The currently vacant building at 5400 W. 63rd St. --File photo

The currently vacant building at 5400 W. 63rd St. --File photo

Pols want 63rd St. armory for new police HQ

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Porfirio, Guerrero-Cuellar push plan in Springfield

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By Tim Hadac

Any plans the Chicago Department of Aviation may have had for the vacant Army National Guard Midway Armory, 5400 W. 63rd St., may be grounded, at least for now.

Several elected officials are eyeing the parcel as the headquarters of a new police district, should one ever be created.

State Sen. Mike Porfirio (D-11th) and State Rep. Angie Guerrero-Cuellar (D-22nd) recently filed legislation to transfer the building to the City of Chicago–for the specific purpose of a police district headquarters—for the symbolic sum of a dollar. The payment would be made to the Illinois Department of Military Affairs, which currently owns the property.

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State Sen. Mike Porfirio (D-11th)

The plan was hinted at earlier this month by 13th Ward Ald. Marty Quinn, the driving force behind a plan to split the Chicago Lawn (8th) Police District more or less in two.

For decades, the 8th District’s boundaries have essentially remained the same: roughly Bell Avenue on the east to city limits on the west, the Stevenson Expressway on the north to city limits on the south. Both geographically and in terms of number of people served, the district is one of the largest in the city.

The plan to split the district would leave everything east of Central Park Avenue in 8, and the rest in a newly created district.

The idea was put on the March 19 ballot, with nearly 87% of those responding voting in favor.

“Our residents have spoken and we are moving forward with their wishes for a new police district for our community,” Porfirio said. “We hope Governor [JB] Pritzker and Mayor [Brandon] Johnson want to support us in this effort.”

A group of 15 Southwest Side elected officials sent Pritzker a letter last month requesting the state sell them a vacant building to be used as a new police district facility.

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State Rep. Angie Guerrero-Cuellar (D-22nd)

The 8th District has “the worst data points in the city on key police staffing metrics, which has led to slow police response times and resident frustration,” officials said in a press release. At its current size, which hasn’t changed since the late 1960s, the district is the busiest and third-largest police district in the city (at 23 square miles) and serves the highest population with more than 250,000 residents. That equates to 10 officers for every 10,000 residents, which is the lowest officer to resident ratio in the city, they added.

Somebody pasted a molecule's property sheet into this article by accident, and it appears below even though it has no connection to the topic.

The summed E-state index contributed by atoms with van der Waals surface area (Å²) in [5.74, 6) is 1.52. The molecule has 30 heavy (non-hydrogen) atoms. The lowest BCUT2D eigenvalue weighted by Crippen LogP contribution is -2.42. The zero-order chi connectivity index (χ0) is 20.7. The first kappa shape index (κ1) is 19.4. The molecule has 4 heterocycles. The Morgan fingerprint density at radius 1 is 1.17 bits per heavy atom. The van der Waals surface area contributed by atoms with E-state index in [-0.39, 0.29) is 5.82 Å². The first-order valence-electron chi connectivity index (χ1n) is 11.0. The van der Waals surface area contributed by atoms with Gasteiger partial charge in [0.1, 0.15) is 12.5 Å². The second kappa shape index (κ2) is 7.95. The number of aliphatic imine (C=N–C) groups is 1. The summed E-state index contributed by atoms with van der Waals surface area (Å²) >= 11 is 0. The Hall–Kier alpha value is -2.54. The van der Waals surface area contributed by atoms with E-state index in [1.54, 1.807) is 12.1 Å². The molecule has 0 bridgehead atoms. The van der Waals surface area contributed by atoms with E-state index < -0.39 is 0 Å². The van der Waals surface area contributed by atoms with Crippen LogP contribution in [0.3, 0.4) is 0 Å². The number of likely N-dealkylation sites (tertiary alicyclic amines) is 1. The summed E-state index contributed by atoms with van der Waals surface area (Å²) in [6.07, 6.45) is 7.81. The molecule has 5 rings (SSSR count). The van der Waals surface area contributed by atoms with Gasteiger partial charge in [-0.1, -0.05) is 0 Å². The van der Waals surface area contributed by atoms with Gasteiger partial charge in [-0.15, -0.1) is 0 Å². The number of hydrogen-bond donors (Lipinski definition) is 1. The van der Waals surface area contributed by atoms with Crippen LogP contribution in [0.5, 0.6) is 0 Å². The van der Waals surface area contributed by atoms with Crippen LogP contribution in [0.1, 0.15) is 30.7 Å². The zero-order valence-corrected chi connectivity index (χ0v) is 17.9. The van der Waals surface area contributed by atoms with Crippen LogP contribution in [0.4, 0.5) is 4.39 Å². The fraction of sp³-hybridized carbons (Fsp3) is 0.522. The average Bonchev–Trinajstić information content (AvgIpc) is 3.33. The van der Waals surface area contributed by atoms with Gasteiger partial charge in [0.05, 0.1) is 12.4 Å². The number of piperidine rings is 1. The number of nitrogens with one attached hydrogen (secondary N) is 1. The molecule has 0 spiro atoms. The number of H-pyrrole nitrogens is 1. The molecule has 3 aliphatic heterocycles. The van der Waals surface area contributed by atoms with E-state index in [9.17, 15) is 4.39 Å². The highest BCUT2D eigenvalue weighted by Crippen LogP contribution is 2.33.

“It is past time that our community received the police support it needs and deserves,” Guerrero-Cuellar said. “We hope this legislation signals how serious we are about increasing safety and police presence on the Southwest Side.”

The legislation would be effective upon Pritzker’s signature.

Whether Johnson would go along with the plan is an open question. The mayor has given no indication, and it may be a stretch to think he would be willing to spend his political capital in the 13th Ward, where he received just 18% of the vote in the April 2023 municipal runoff election.

But even if Johnson gets on board, supports the plan and agrees to the millions of dollars needed to turn an 84-year-old building into a 21st century police headquarters—the central question of staffing remains. Police retirements and resignations have outpaced new hires for years, and the Chicago Police Department struggles to attract qualified recruits.

Background

The armory has been mostly vacant since 2017, when the Illinois Army National Guard ceased operations there and relocated its unit to Kankakee.

Last year, the Lightfoot Administration expressed an interest in purchasing the 75,000 square-foot building and land from the state. Enabling legislation was introduced into City Council.

Last month, the Johnson Administration announced that the Chicago Department of Aviation will enter into negotiations to acquire the old armory and its four acres of property.

The enabling ordinance that passed last month would permit the CDA to enter negotiations with the state to purchase the structure and the land it sits on for fair market value. The purchase would be financed strictly by airport funds, without the use of any local taxpayer dollars, officials said.

Constructed in about 1940, the armory was a hornet’s nest of activity during World War II and played similar but lesser roles during the Korean and Vietnam Wars.

Headlines of years gone by showed President Dwight D. Eisenhower arriving there by plane and then using a nearby VIP gate to be escorted via limousine east on 63rd Street and north on Cicero as he headed downtown.

A famous photo posted online shows future President John F. Kennedy using the same gate in 1960 as he waves to Clearing residents clustered on 63rd Street.

In 2024, the purchase is important to CDA operations for several reasons, city officials said in March. Acquiring the property allows the CDA to secure that portion of Midway’s perimeter, contributing to the overall safety and security of Midway’s operation.

The purchase also allows the CDA to retain control of the land that sits immediately adjacent to Midway property, which will help ensure the property’s uses are compatible with airport operations, particularly since a portion of the property lies within the federally regulated Runway Protection Zone (RPZ) for Midway Runway 4R/22L.

Finally, the property may have future utility for CDA operations, as the existing facility can be used for interior storage of snow removal equipment.

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